Last updated on January 22nd, 2019 at 02:56 pm
Your fitness dreamer is about to share some very intimate details with you about finding fitness in your 40’s. If you are older you can commiserate, as many of my friends have.
If you are younger I am passing on information I wish I had paid more attention to when I was in my 30’s. It’s not meant to scare the crap out of you.
Your body changes overnight and when you least expect it.
At least it felt that way. I swear the moment I turned 43 my eyesight took a downhill slide. One day I could read the back of that Coconut Milk carton, and the next I had to move it a good 8 inches further away to avoid the cross-eye blurriness that had become my close reading distance.
Do you believe in the power of suggestion? Until my last check up when my Dr. asked if I was having trouble sleeping through the night did I realize, yes. Occasionally I do have trouble sleeping through the night.
The follow up questions felt a bit too familiar.
- Sex drive low? Umm. Kind of.
- Hot Flashes? If my normal temperature is frozen, does a sudden ability to feel my toes and fingers count?
- Mood swings? No. Of course not. My husband may mutter something different when out of my earshot.
- Have PMS symptoms worsened? PMS was a at a mild annoyance level for years. Now my symptoms are on steroids.
About 6 months before this lovely annual check-up, I noticed another weird shift. I was being surprised by my period. Now I play the game of ‘Am I starting my period or not?’ every 2 weeks or so.
That seems like a ridiculous situation to be in as a professional woman in my 40’s. I should have a handle on this by now, right?
I did have a handle on it. Just not on the new calendar my body was currently following.
Lately the addition of new projects, launches, personal achievement has trumped what used to be my first priority: training for triathlon.
I noticed a correlation that is pretty obvious as I look back on the last 6-8 months. The farther I fell off my fitness training plan, the more these symptoms seemed to bug me.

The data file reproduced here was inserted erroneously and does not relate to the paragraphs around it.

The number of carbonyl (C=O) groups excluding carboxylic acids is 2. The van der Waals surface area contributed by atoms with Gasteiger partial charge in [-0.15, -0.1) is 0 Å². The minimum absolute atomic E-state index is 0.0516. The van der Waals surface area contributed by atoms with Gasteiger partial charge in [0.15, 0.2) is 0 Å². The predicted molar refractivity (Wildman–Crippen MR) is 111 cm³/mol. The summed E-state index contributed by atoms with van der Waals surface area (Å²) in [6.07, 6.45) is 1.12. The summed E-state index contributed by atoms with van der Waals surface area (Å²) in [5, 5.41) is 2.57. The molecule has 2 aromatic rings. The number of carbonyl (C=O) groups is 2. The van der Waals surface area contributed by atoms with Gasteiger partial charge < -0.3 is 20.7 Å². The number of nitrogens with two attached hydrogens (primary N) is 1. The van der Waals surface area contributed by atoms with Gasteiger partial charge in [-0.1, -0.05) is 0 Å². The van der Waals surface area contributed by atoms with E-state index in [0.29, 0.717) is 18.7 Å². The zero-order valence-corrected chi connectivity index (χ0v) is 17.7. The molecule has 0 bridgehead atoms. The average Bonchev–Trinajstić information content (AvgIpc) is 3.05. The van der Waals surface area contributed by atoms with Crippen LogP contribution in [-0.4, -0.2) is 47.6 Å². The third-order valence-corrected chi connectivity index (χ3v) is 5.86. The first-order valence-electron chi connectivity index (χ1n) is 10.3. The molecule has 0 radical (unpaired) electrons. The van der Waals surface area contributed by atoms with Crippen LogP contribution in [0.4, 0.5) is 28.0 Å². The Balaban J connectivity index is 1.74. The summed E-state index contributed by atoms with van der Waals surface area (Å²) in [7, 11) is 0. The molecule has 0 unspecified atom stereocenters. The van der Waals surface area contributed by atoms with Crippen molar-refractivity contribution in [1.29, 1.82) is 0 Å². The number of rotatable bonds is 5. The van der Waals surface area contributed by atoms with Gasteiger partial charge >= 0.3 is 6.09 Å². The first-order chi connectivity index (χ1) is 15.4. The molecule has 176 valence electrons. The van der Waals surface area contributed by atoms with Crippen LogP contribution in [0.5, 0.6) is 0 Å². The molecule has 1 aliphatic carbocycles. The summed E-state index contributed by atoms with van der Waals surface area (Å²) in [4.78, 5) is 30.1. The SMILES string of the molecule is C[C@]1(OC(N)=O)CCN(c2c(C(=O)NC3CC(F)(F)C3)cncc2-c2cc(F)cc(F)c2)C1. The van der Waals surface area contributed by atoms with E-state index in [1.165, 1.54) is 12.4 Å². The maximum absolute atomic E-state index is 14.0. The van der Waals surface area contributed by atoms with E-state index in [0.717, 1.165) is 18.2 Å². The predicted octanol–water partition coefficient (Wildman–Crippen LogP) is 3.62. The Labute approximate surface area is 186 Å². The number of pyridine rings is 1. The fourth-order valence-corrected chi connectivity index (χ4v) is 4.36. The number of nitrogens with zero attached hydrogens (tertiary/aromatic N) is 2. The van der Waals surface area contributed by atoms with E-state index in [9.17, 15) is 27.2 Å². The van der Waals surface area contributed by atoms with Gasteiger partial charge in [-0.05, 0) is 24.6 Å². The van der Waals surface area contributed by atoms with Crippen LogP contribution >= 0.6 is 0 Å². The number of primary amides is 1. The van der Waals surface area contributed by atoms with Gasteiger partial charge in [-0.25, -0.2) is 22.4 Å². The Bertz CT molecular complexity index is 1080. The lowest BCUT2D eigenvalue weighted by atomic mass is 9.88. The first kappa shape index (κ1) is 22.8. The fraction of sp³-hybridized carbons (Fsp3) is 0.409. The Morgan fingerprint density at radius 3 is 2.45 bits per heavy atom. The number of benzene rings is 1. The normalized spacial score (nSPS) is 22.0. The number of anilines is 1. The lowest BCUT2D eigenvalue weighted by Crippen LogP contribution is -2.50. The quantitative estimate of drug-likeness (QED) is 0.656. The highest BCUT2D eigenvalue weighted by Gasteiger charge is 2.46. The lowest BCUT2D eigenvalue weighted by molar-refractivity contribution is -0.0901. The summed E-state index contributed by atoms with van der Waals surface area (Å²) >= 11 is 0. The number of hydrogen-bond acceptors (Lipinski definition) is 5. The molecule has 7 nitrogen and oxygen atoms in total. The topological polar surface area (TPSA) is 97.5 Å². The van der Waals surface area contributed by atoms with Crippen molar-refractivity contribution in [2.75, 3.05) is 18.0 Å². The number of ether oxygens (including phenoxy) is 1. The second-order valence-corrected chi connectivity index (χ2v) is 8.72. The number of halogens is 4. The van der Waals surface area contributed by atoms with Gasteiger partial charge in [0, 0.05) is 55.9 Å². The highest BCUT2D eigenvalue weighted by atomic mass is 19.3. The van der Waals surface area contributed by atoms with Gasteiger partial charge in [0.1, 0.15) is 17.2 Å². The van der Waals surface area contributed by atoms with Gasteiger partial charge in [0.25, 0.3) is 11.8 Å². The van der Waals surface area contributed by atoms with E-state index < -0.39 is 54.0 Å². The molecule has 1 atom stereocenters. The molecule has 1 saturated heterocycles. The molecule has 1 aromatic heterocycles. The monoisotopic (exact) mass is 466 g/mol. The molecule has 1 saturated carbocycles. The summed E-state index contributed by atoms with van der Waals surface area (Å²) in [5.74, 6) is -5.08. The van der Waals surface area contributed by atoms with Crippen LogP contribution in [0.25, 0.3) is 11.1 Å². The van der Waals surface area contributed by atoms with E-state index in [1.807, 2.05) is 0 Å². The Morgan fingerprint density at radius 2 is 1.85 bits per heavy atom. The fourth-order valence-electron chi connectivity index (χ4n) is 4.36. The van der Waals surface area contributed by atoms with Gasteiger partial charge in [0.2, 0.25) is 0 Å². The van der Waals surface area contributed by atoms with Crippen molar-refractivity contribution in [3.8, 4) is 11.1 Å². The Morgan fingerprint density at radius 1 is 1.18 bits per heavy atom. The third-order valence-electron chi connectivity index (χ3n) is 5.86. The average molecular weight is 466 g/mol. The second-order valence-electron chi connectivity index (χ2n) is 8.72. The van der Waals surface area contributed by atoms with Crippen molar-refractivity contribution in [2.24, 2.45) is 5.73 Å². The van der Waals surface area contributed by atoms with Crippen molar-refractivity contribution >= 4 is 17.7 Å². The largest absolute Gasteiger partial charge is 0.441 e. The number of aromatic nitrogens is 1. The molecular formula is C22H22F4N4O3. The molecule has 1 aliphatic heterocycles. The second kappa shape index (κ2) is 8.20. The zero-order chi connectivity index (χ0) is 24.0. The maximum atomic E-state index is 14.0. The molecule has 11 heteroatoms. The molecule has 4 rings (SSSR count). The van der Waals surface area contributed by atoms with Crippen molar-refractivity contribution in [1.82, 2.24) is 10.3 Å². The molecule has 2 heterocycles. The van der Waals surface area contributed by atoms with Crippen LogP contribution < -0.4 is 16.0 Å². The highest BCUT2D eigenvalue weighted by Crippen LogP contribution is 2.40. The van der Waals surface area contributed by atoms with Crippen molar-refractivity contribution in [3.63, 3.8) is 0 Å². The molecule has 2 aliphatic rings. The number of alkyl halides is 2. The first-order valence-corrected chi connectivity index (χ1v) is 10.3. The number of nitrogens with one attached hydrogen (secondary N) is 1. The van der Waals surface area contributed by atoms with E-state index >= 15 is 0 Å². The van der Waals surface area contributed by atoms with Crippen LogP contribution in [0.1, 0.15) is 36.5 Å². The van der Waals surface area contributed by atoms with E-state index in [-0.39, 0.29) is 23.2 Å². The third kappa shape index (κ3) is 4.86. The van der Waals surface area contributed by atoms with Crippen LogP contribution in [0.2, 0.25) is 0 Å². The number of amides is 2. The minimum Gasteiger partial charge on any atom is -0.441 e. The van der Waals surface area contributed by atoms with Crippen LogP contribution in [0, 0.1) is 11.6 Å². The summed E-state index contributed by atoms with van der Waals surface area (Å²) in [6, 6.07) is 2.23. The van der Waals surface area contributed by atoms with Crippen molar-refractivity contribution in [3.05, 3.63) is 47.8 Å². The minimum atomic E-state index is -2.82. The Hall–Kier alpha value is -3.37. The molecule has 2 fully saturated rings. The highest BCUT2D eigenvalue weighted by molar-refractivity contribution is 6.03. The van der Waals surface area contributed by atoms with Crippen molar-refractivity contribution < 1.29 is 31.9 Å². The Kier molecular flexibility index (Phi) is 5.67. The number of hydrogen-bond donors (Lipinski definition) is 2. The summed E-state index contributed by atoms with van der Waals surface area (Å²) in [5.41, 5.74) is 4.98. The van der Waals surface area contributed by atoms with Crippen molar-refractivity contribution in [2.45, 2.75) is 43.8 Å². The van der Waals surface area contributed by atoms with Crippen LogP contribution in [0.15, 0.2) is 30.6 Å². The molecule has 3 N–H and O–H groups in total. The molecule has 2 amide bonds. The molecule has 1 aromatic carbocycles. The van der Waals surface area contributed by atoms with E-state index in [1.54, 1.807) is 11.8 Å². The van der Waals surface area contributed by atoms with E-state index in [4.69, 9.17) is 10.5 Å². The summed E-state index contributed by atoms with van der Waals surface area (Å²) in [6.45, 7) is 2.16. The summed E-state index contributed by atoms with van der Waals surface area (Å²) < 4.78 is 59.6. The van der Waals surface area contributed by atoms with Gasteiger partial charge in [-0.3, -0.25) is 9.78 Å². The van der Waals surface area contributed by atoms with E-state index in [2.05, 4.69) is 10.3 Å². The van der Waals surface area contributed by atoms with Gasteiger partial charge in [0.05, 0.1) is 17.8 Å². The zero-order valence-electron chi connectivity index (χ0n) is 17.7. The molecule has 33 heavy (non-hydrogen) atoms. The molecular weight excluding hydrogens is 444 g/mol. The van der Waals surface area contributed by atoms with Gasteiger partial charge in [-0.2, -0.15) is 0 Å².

Guess what the #1 solution is to reduce your perimenopause symptoms?
I knew this before I read the research article at Menopause Health Center on WebMD.
I knew exercise was super helpful in improving mood, outlook, reducing stress and maintaining a healthy outlook on life. I’d used it for all those reasons before.
Now I had to apply the same reasoning for getting back to my own fitness goals with this new solution in mind.
Sorry ladies, but I am proof positive perimenopause fitness is working. Most days.
I’ll add a small caveat to this fix for so many perimenopause symptoms.
Exercise works well when you work out smarter. Small changes in your routine can make all the difference.
Up your cardio
- What you have been doing: Regular 30 minute cardio three times a week
- Switch it up: Take it up a notch and make that 5-7 times a week. More often is a habit that can help you build the increased fat burning help we need well into menopause.
Stretch it out
- What you have been doing: Saying you are stretching after every workout. At least you mean to.
- Switch it up: Stretch daily. We are losing flexibility every day we age. I see this in my complete inability to simple sit cross-legged now, when I used to be able to do the splits. Pick all those big muscles to stretch out for at least 30 seconds each: hamstrings, hip flexors, quads, calves, back, and shoulders.
- What you have been doing: Occasionally breaking a sweat in your workouts.
- Switch it up: Sweat a lot, every session. Working at a higher intensity will do more for your body in less time, all the while building your lung capacity and working your heart. Your heart needs to be challenged just like any muscle in your body. Take is up a notch by adding hills, speed or distance.
Keep your balance
- What you have been doing: Not putting balance exercises on the front burner
- Switch it up: I see this everyday with clients when eyes are on the floor more than looking up. Challenge your balance and improve it trying tennis, skiing, tai chi, Pilates or yoga. You can even practice standing on one foot just waiting in line, putting on socks, or tying a shoe.
This staying fit after 40 thing is not for the fainthearted
Getting used to things under constant change with perimenopause is the biggest adjustment. Keeping an open mind and positive is part of the process. The real results? That takes a little work.
Feeling some of these symptoms yourself? Comment below with what’s working for you!
Go get your fit on!
Heather Montgomery is a fitness writer, triathlete, and blogger who is devoted to sharing what she has learned about becoming a triathlete after age 40. She uses her Metabolic Training Certification to help other women struggling to get fit in mid-life. She lives and trains in Santa Rosa, California, the new home of the Ironman triathlon. You can find her biking the Sonoma County wine trails.
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